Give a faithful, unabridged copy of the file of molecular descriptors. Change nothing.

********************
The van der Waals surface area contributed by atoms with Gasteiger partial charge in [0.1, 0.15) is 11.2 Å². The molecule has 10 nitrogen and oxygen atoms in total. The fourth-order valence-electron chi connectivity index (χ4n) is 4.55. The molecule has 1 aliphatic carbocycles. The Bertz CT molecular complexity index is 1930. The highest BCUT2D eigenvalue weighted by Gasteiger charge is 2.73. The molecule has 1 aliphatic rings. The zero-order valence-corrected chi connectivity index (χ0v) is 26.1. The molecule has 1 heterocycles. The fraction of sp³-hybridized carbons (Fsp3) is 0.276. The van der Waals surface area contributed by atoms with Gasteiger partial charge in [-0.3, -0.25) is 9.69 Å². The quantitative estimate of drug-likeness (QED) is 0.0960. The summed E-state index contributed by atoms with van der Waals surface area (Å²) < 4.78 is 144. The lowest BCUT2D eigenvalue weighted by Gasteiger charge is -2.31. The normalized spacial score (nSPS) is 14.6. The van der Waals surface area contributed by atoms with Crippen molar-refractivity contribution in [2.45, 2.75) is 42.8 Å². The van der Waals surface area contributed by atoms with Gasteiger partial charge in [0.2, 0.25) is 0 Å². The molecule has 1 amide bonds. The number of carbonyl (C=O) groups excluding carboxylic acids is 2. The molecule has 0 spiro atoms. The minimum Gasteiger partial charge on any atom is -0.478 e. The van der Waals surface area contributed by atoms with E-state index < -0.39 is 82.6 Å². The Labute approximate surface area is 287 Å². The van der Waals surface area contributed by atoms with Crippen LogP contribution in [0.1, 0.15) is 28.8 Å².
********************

The van der Waals surface area contributed by atoms with Gasteiger partial charge in [0.1, 0.15) is 11.2 Å². The molecule has 10 nitrogen and oxygen atoms in total. The fourth-order valence-electron chi connectivity index (χ4n) is 4.55. The molecule has 1 aliphatic carbocycles. The Bertz CT molecular complexity index is 1930. The highest BCUT2D eigenvalue weighted by Gasteiger charge is 2.73. The molecule has 1 aliphatic rings. The zero-order valence-corrected chi connectivity index (χ0v) is 26.1. The molecule has 1 heterocycles. The fraction of sp³-hybridized carbons (Fsp3) is 0.276. The van der Waals surface area contributed by atoms with Gasteiger partial charge in [-0.3, -0.25) is 9.69 Å². The quantitative estimate of drug-likeness (QED) is 0.0960. The summed E-state index contributed by atoms with van der Waals surface area (Å²) < 4.78 is 144. The lowest BCUT2D eigenvalue weighted by Gasteiger charge is -2.31. The normalized spacial score (nSPS) is 14.6. The van der Waals surface area contributed by atoms with Crippen molar-refractivity contribution in [2.45, 2.75) is 42.8 Å². The van der Waals surface area contributed by atoms with Gasteiger partial charge in [0.2, 0.25) is 0 Å². The molecule has 1 amide bonds. The number of carbonyl (C=O) groups excluding carboxylic acids is 2. The molecule has 0 spiro atoms. The minimum Gasteiger partial charge on any atom is -0.478 e. The van der Waals surface area contributed by atoms with E-state index < -0.39 is 82.6 Å². The Labute approximate surface area is 287 Å². The van der Waals surface area contributed by atoms with Crippen LogP contribution in [0.1, 0.15) is 28.8 Å².